John Longworth is co-Chair of Leave Means Leave, an entrepreneur and a Member of the Advisory Board of Economists for Free Trade. He was formerly Director General of the British Chambers of Commerce.
This latest capitulation by Theresa May has been cautiously welcomed by some politicians, presumably because there is general relief that we have seen the end of the beginning of the negotiations. However botched, misguided and detrimental to our national interests the process has been to date, at least nothing is agreed until everything is agreed, and it is therefore crucially important that we do not face yet more defeats at the hands of the EU. If we do, it will be perceived by a large proportion of the British public as the greatest betrayal in living memory, and the Conservative Party will be punished furiously at the next election.
The Government set out on these negotiations with entirely the wrong strategy, immediately placing itself on the back foot by defining success as the achievement of a trade arrangement with the EU – something within the gift of the latter only.
In fact, the measure of success is entirely different. It is whether we take back control of our borders, money and laws and in addition, whether we are economically better off out of the EU than we otherwise would have been in the EU. This latter can be achieved just as well by leveraging the policy freedoms that WTO trade terms afford as it can by striking a trade arrangement. In fact, a trade arrangement is only worth so much, and paying more in money or restriction of freedoms than it is worth becomes counter-productive.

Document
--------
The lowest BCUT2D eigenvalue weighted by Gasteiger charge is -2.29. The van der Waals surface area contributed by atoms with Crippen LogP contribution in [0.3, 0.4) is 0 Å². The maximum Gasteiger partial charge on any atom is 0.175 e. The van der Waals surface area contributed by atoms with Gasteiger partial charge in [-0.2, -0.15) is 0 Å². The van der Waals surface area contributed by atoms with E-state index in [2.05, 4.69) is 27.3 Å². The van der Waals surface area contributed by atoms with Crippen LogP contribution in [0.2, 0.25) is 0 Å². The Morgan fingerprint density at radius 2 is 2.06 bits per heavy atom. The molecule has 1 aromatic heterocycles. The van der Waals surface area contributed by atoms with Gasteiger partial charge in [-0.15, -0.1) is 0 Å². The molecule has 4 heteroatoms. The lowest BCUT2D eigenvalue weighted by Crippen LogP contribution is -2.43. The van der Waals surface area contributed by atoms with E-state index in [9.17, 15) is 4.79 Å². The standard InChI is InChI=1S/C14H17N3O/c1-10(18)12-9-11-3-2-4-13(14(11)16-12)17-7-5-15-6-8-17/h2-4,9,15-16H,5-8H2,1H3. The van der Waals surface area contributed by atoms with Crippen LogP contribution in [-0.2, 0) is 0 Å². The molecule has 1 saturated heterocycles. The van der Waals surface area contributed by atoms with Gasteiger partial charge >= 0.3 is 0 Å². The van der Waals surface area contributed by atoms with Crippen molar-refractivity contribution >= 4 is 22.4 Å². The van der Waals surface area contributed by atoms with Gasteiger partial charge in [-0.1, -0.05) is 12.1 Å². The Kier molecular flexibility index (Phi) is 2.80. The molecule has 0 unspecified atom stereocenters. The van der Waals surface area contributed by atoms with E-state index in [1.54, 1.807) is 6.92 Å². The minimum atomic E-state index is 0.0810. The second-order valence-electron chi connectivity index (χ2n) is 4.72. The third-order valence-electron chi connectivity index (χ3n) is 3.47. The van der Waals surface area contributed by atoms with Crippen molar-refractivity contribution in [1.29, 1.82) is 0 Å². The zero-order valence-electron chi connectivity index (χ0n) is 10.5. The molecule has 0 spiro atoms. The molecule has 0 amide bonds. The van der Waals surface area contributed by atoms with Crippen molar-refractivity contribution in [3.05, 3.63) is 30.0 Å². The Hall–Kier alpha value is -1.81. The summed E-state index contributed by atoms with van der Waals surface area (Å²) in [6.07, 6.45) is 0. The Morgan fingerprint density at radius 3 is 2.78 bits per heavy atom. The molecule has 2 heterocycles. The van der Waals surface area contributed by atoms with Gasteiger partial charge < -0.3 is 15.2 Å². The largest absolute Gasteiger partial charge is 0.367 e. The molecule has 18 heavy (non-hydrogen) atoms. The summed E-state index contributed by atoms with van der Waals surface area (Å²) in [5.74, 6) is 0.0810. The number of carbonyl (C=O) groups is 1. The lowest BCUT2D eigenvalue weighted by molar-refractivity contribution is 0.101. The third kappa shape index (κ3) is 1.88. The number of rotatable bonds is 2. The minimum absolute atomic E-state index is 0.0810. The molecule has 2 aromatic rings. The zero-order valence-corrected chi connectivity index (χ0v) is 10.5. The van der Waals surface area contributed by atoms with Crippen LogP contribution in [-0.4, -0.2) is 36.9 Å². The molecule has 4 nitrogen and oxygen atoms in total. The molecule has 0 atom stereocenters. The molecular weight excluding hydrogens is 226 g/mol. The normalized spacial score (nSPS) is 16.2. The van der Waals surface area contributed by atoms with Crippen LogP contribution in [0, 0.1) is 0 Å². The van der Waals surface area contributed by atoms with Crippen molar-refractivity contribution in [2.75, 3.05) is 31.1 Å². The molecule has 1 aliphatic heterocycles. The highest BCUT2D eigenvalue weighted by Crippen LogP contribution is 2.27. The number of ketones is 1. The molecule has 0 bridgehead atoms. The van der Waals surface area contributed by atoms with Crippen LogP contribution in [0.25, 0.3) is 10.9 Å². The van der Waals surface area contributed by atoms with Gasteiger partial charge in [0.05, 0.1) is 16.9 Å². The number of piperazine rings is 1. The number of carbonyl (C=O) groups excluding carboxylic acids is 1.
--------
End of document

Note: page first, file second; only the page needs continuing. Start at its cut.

The Government must not continue to make the same mistakes going forward, and the next phase gives it an opportunity to redeem itself. However, if our leadership continues to view this as an exercise in damage limitation, as the Chancellor and Treasury clearly do, rather than in maximising opportunities, then we are lost before we begin.
The likes of Ollie Robbins and Jeremy Heywood have already baked into this fudge cake of a deal – and some massive bear traps, I suspect, in collusion with their opposite numbers in Brussels. The Prime Minister has no doubt acquiesced to emerge smelling of vanilla.
The clause 49 text leaves open the possibility of UK regulatory alignment (membership of the Single Market in all but name) forever, using the Irish tail to wag the UK dog. This would preclude some of the most important benefits of Brexit – deregulation, trade deals and possibly even external tariff removal.
The acquiescence of the government to pay our “dues” leaves it open to us paying a huge bill – presumably up to Breugel‘s estimated €100 billion! There is no time limit on the transition period, and no guarantee that we will have reached an agreement in time to walk away if we don’t like it.
If we are to have any leverage and any ability to get ourselves out of this sticky mess, it is vital that the Prime Minister make it clear that we will pay nothing until everything is agreed to our satisfaction. It is equally vital that preparations are made to move to WTO, and that we are serious about walking away from trade talks.
For this to be credible, we must insist that an “in principle” agreement on trade be reached by the end of March 2018, otherwise the EU will have us over a barrel – and that under no circumstances should negotiations of any kind drift into the transition period. This latter should be strictly time limited to no more than two years and for the implementation of specific technical issues, not a blanket continuance of the status quo.
This latest agreement may have been full of weasel words, but now is the time for straight talking, lest we store up a huge cauldron of future fudge to drown in.